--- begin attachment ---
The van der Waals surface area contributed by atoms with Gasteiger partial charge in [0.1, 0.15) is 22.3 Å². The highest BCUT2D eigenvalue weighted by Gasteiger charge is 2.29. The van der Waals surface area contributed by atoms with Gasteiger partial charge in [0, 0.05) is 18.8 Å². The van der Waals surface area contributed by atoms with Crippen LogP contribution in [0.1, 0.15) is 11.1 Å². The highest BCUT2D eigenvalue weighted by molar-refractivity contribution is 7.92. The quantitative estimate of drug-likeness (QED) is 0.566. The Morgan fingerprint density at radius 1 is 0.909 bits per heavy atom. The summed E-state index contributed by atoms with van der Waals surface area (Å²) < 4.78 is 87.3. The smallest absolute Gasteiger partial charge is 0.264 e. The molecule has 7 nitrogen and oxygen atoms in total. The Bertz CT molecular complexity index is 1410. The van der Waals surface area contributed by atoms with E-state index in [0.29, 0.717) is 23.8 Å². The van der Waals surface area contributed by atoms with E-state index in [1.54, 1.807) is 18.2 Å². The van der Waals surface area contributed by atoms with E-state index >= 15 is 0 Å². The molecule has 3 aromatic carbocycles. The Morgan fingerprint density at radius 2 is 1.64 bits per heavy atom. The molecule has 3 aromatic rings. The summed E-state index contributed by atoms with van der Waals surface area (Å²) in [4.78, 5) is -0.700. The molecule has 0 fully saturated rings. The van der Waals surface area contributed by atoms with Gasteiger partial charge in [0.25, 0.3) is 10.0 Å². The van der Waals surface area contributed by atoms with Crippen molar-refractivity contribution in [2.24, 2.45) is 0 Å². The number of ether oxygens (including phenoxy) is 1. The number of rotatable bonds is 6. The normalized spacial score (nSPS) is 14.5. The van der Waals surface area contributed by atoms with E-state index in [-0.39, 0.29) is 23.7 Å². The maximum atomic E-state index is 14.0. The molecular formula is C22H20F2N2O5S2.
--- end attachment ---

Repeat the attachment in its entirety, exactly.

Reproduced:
The van der Waals surface area contributed by atoms with Gasteiger partial charge in [0.1, 0.15) is 22.3 Å². The highest BCUT2D eigenvalue weighted by Gasteiger charge is 2.29. The van der Waals surface area contributed by atoms with Gasteiger partial charge in [0, 0.05) is 18.8 Å². The van der Waals surface area contributed by atoms with Crippen LogP contribution in [0.1, 0.15) is 11.1 Å². The highest BCUT2D eigenvalue weighted by molar-refractivity contribution is 7.92. The quantitative estimate of drug-likeness (QED) is 0.566. The Morgan fingerprint density at radius 1 is 0.909 bits per heavy atom. The summed E-state index contributed by atoms with van der Waals surface area (Å²) < 4.78 is 87.3. The smallest absolute Gasteiger partial charge is 0.264 e. The molecule has 7 nitrogen and oxygen atoms in total. The Bertz CT molecular complexity index is 1410. The van der Waals surface area contributed by atoms with E-state index in [0.29, 0.717) is 23.8 Å². The van der Waals surface area contributed by atoms with E-state index in [1.54, 1.807) is 18.2 Å². The van der Waals surface area contributed by atoms with E-state index >= 15 is 0 Å². The molecule has 3 aromatic carbocycles. The Morgan fingerprint density at radius 2 is 1.64 bits per heavy atom. The molecule has 3 aromatic rings. The summed E-state index contributed by atoms with van der Waals surface area (Å²) in [4.78, 5) is -0.700. The molecule has 0 fully saturated rings. The van der Waals surface area contributed by atoms with Gasteiger partial charge in [0.25, 0.3) is 10.0 Å². The van der Waals surface area contributed by atoms with Crippen molar-refractivity contribution in [2.24, 2.45) is 0 Å². The number of ether oxygens (including phenoxy) is 1. The number of rotatable bonds is 6. The normalized spacial score (nSPS) is 14.5. The van der Waals surface area contributed by atoms with E-state index in [-0.39, 0.29) is 23.7 Å². The maximum atomic E-state index is 14.0. The molecular formula is C22H20F2N2O5S2.